In wrapping up his sermon, Pastor Davis concluded: as we approach God, our mindset must be that of a child. We should approach Him in humility, understanding our inability to supply our own needs. We should approach with a trusting heart, as children run with open arms to their parents’ protective embrace. We should seek to obey our Father’s voice as children who understand that rules aren’t about constriction but simply provide safety. And we should honor our heavenly Father as a child would brag about the strength of his dad. May I have the childlike (and sheeplike) faith to always trust that voice I know so well. May I always remember who to look to, even when I think I know what I need.
This Saturday’s to-do list included laundry and should have included balancing my checkbook. But checkbook balancing can happen any old day. Rain clouds and wet grass meant no yard work for the afternoon. Sooo…I decided to paint!…no big surprise. I needed a gift idea for a friend, but hadn’t been happy with anything I’d thought of yet. Then I remembered that she’d taken a trip to South Africa with her family last summer. She’d posted pictures on Facebook. Going back to that album, I found a handful of shots with potential for painting. I didn’t really want to paint the typical safari scene. Instead, I was attracted to a photo of sheep on her grandparents’ farm. The dusty grey color palette reminded me of a quote by Andrew Wyeth (Pennsylvania-based painter from the mid 1900’s; son of N.C. Wyeth). Wyeth said, “I’ve been blamed for the fact that my pictures are colorless, but the color I use is so much like the country I live in.” We think of African art as bold, vibrant, colorful. And, yes, the people, the fabrics, the sunsets in Africa are vibrant. But the landscape itself is rather muted…sandy yellows, cream, beige, browns, muted greens. As Wyeth saw the beauty of this color-range in his Pennsylvania surroundings, I wanted to capture the beauty of rural Africa. A sheep pen constructed from tree limbs, with a makeshift gate and tangled wire mesh…using the natural and man-made resources on-hand to make do. This is the art and ingenuity of so many cultures; something we rarely see in urban/suburban America. Besides subject-matter and color scheme, I liked the framing of this particular photo. Fence-post, gate, and roof perfectly frame the sheep, whose interest in her feeding trough has been distracted by the viewer’s camera. Design-wise I could work almost directly from the original photo, without having to make major changes to image or cropping.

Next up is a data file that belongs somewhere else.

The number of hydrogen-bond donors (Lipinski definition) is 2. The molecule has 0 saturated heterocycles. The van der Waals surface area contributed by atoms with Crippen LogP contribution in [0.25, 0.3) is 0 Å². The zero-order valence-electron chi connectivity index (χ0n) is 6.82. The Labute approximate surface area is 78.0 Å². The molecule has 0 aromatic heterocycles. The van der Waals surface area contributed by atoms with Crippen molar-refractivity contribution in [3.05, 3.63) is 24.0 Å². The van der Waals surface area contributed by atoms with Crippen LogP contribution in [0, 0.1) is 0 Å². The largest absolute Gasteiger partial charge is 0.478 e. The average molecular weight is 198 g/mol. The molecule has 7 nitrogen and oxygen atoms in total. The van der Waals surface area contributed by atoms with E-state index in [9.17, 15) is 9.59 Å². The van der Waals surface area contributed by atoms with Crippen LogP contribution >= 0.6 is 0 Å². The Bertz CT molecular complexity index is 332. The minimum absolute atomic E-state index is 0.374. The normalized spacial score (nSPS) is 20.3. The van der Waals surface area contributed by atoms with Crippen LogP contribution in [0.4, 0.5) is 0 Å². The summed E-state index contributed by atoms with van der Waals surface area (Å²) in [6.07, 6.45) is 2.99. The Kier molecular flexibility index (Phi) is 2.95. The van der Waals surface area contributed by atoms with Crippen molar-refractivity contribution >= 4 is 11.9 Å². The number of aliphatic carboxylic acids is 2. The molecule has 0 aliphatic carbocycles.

My palette for this piece consisted of: yellow ochre, violet, grey, with rusty-red thrown in as an accent color. I wanted to build up the surface (creating both real and implied texture) before painting. Not having any modeling paste around, I improvised with spackling. Yes, the stuff you use to fill holes in your wall can also be used to build texture on a painting! Apply it to the canvas/board with a palette knife or fingers and allow an hour for drying-time before you paint. When working with acrylics, adding modeling paste (or spackle) gives a 3D surface-quality that mimics impasto oil-painting techniques. In the close-up shown here, you can see what I mean.
My friend was thrilled with the gift, and recognized her grandparents’ farm at once. So, it was a worthwhile rainy day of painting! Perhaps I’ll balance the checkbook tomorrow.